New Kenyan Constitution Guarantees Access Right

16 September 2010

The new Kenyan Constitution guarantees the right of access to information, but the question is now turning to implementation.

After winning 67 percent approval in a referendum, the Constitution went into effect Aug. 28, 2010.

The relevant section of the new Kenyan Constitution states:

Access to information

35. (1) Every citizen has the right of access to —

(a) information held by the State; and

(b) information held by another person and required for the

exercise or protection of any right or fundamental

freedom.

(2) Every person has the right to the correction or deletion of

untrue or misleading information that affects the person.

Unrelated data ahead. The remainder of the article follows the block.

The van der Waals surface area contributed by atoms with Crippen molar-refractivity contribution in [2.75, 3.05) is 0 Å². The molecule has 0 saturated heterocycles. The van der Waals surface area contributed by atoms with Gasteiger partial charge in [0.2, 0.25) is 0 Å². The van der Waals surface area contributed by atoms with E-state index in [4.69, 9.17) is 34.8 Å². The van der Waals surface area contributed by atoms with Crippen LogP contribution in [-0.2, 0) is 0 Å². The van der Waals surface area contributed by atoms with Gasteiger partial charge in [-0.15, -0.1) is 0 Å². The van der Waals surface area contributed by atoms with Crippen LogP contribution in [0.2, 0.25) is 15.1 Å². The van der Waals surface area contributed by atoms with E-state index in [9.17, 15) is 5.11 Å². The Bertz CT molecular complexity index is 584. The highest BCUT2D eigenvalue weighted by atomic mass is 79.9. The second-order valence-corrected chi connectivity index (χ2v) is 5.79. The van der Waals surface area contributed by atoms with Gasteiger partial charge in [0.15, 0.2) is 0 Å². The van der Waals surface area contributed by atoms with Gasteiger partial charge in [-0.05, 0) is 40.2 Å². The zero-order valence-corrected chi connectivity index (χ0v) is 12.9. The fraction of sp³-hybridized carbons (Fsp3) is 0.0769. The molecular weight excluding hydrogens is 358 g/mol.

(3) The State shall publish and publicise any important

information affecting the nation.

Henry O. Maina, the regional director for Article 19, told Freedominfo.org, he has already begun to use the new right but that an implementation law will be needed. He wrote: 

It is my considered opinion that the law is needed to enhance the full realisation of Article 35 and other provisions on access to information like Art. 46 (1) (b). However, the law is not necessary to make it operational. It begins to apply and we need to test it further. 

I have put in a few information requests in the last 7 days and awaiting the responses or reaction.

News reports from Kenya suggest that the implementation process is already complicated.  The Cabinet is working on bills to send to Parliament once it resumes later this month. The Constitution calls for the creation on an Implementation Commission, which has not yet been formed. 

Pro-FOI activists believe it may be many months or even years before FOI legislation becomes a priority.

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